Tuesday, May 15, 2012

Linux Server Monitoring Commands You Really Need To Know

iostat - shows in detail about storage subsystem

meminfo and free -

Meminfo - gives you a detailed list of what's going on in memory.

# cat /proc/meminfo
gives you the details of what's going on in your server’s memory at any given moment.

# free
For a quick “just the facts” look at memory, you can use the free command.
In short, free gives you the overview; meminfo gives you the details.

# mpstat
it reports on the activities of each of the available CPUs on a multi-processor server.

# netstat

displays a lot of network related information, such as socket usage, routing, interface, protocol, network statistics, and more. Some of the most commonly used options are:

    -a Show all socket information
    -r Show routing information
    -i Show network interface statistics
    -s Show network protocol statistics

# nmon

short for Nigel's Monitor, is a popular open-source tool to monitor Linux systems performance. Nmon watches the performance information for several subsystems, such as processor utilization, memory utilization, run queue information, disk I/O statistics, network I/O statistics, paging activity, and process metrics.

# pmap

reports the amount of memory that your server's processes are using. You can use this tool to determine which processes on the server are being allocated memory and whether any of these processes are being piggy with RAM.

# ps and pstree

The ps and pstree commands are two of the Linux administrator’s best friends. They both provide a list of all currently running processes. Ps tells you how much memory and processor time the server’s programs are using. Pstree shows less information, but highlights which processes are the children of other processes.

# sar

The sar command is actually made up of three programs: sar, which displays the data, and sa1 and sa2, which collect and store it. Once installed, sar creates a detailed overview of CPU utilization, memory paging, network I/O and transfer statistics, process creation activity, and storage device activity.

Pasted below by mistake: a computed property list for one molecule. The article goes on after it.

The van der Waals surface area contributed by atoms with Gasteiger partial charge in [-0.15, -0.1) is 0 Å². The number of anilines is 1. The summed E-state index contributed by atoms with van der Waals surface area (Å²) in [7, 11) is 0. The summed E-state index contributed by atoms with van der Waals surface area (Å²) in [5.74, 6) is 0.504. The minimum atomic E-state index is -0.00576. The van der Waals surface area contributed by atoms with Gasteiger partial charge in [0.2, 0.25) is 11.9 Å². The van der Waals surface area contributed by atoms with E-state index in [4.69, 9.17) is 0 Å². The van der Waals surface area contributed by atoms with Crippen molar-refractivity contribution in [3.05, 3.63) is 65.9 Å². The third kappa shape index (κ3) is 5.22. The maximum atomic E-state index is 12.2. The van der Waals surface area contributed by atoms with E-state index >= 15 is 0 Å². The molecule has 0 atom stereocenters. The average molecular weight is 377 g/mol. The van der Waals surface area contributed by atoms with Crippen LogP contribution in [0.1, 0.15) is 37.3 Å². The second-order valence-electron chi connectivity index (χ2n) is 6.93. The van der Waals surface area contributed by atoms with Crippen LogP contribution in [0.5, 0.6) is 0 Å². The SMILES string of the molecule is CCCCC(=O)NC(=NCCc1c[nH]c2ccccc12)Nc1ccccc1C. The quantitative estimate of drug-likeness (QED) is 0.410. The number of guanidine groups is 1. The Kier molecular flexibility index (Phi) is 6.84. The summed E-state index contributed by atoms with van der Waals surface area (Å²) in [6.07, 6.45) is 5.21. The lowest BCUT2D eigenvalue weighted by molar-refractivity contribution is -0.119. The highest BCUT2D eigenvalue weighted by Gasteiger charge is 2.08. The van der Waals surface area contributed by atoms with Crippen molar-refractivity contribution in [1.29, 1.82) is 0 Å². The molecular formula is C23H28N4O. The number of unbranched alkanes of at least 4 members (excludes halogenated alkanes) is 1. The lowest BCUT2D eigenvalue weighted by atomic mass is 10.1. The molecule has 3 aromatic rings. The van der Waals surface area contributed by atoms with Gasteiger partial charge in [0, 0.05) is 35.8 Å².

# strace
It intercepts and records the system calls that are called by a process. This makes it a useful diagnostic, instructional, and debugging tool. For example, you can use strace to find out which configuration file a program is actually using when it starts up.

# tcpdump
is a simple, robust network monitoring utility. Its basic protocol analyzing capability enables you to get a rough view of what is happening on your network. To really dig into what's going on with your network.

# top

it displays the most CPU-intensive tasks running on the server and updates the list every five seconds. You can sort the processes by PID (Process ID); age, newest first; time, by cumulative time; and resident memory usage and total time it's been using the CPU since startup.

# uptime

to see how long the server has been running and how many users are logged on. It also gives you an overview of the average server load. The optimal value of the load is 1 or less, which means that each process has immediate access to the CPU and there are no CPU cycles lost.

# vmstat
monitors what's going on with virtual memory. Linux constantly uses virtual memory to get the best possible storage performance.

If your applications are taking up too much memory you get excessive page-outs — programs moving from RAM to your system's swap space, which is on the hard drive. Your server can reach a point where it's spending more time managing memory paging than running your applications, a condition called thrashing. When your computer is thrashing, its performance falls through the floor. Vmstat, which can display either average data or actual samples, can help you spot memory pig programs and processes before they bring your server to a crawl.

# Wireshark
formerly known as Ethereal (and still often referred to that way), is tcpdump's big brother, though it is more sophisticated and with far more advanced protocol analyzing and reporting. Wireshark has both a GUI interface and a shell interface.

Source: http://h30565.www3.hp.com/t5/Feature-Articles/16-Linux-Server-Monitoring-Commands-You-Really-Need-To-Know/ba-p/1936